You can start a Roth IRA two ways, depending on your current retirement savings. After confirming your eligibility, you can either:
- Open a new account and fund it with a check, a direct transfer from your bank account or cash; or,
- “Convert” an existing IRA or retirement plan to a Roth.
Starting from scratch is relatively easy. The only thing you need to remember is to stay within the annual contribution limits. In 2017 the limit is $5,500 for most people and $6,500 for those age 50 and older.
Roth IRA conversions are easy to set up, as well. Just be aware that a conversion has tax consequences in the year you move the money. That’s because the money you contribute to a retirement plan or traditional IRA is typically deducted from your income taxes. Since a Roth can only be funded with after-tax money, you’d have to pay taxes in the year of the conversion for any amount transferred. For instance, if you have $10,000 in a 401(k) with a former employer and convert it to Roth, the $10,000 is added to your taxable income for the year (since the contributions were deducted from your taxes in earlier years). Make sure you have a clear understanding of the tax implications before moving your money.
‘Meet Ira Smith’
Let’s take a hypothetical example. Ira Smith, who is single, makes $75,000 a year managing a supermarket. This year, however, he sells his old Perry Como albums on eBay for $15,000. His annual income increases to $90,000. It’s a nice bump, but not enough to propel him out of the 25 percent tax bracket. He’d also like to convert to a Roth IRA the $15,000 he had in a 401(k) from his previous career as a hand model. If he does, his income rises to $105,000 and puts him in a 28 percent tax bracket.
What should he do?
Unless he expects tax rates to shoot up next year, Ira should wait. Since he doesn’t have any more albums to sell, his income next year is likely to go back down to $75,000. Doing the Roth IRA conversion next year will increase his taxable income to $90,000, which is still within the 25 percent bracket. Waiting a year saves Ira $390 in taxes (figuring in the “excess over” marginal tax increase, it’s $4,140 in additional taxes at 28 percent and $3,750 at 25 percent).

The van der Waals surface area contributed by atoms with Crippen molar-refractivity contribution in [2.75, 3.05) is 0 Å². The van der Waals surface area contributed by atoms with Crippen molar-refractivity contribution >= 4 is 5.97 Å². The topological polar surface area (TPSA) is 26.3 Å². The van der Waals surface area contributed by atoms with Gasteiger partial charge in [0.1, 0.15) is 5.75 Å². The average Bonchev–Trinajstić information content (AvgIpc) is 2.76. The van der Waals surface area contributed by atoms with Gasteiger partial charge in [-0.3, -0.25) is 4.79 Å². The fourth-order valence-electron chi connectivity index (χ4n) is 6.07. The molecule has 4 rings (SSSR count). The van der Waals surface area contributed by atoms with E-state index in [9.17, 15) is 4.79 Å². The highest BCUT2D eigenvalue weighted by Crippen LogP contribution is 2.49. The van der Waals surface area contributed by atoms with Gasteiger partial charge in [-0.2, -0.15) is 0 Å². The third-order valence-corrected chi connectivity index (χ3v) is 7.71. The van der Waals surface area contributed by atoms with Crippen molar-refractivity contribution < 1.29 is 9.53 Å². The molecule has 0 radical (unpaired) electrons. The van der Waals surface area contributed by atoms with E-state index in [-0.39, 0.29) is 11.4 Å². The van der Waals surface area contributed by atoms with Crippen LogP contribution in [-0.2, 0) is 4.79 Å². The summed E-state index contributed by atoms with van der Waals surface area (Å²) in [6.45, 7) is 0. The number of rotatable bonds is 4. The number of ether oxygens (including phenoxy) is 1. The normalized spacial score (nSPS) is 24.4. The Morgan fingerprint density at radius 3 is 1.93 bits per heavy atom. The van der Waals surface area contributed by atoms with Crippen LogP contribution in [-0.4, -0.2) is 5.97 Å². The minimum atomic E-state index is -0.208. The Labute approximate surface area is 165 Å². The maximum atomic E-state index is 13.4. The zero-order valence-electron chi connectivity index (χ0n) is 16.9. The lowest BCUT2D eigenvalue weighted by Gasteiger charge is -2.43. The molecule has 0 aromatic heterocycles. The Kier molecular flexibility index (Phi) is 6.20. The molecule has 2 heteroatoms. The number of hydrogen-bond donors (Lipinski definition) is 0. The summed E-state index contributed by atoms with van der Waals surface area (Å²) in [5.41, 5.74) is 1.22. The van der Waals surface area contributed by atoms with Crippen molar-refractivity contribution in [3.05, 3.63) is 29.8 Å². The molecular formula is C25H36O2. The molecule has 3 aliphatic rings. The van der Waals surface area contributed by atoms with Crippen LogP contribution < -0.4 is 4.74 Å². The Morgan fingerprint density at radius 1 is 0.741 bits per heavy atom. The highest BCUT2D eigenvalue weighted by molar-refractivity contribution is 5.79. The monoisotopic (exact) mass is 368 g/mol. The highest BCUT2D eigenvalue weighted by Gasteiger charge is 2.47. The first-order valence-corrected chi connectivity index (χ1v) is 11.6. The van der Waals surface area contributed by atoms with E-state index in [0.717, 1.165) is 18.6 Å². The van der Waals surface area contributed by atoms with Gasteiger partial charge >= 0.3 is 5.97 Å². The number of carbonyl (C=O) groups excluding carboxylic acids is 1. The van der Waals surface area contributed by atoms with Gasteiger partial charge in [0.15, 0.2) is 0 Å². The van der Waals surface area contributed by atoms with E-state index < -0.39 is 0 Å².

Of course, whenever you make the conversion and regardless of your tax rate, be sure you have the money to pay the increased taxes that year. The immediate consequences of being hit with an unmanageable tax bill likely far outweigh the long-term benefits of a conversion.
How to convert
You can perform a Roth conversion two ways:
- Have your retirement plan send you a check for the balance of the account. You then have 60 days to put the money into a Roth before being assessed a penalty.
- Have your retirement plan transfer the money directly to your Roth IRA (this “trustee-to-trustee” transfer is the safest way to avoid a penalty).
Banks and brokerage firms are eager to get your business; most will hold your hand through the entire process. And who doesn’t like holding hands?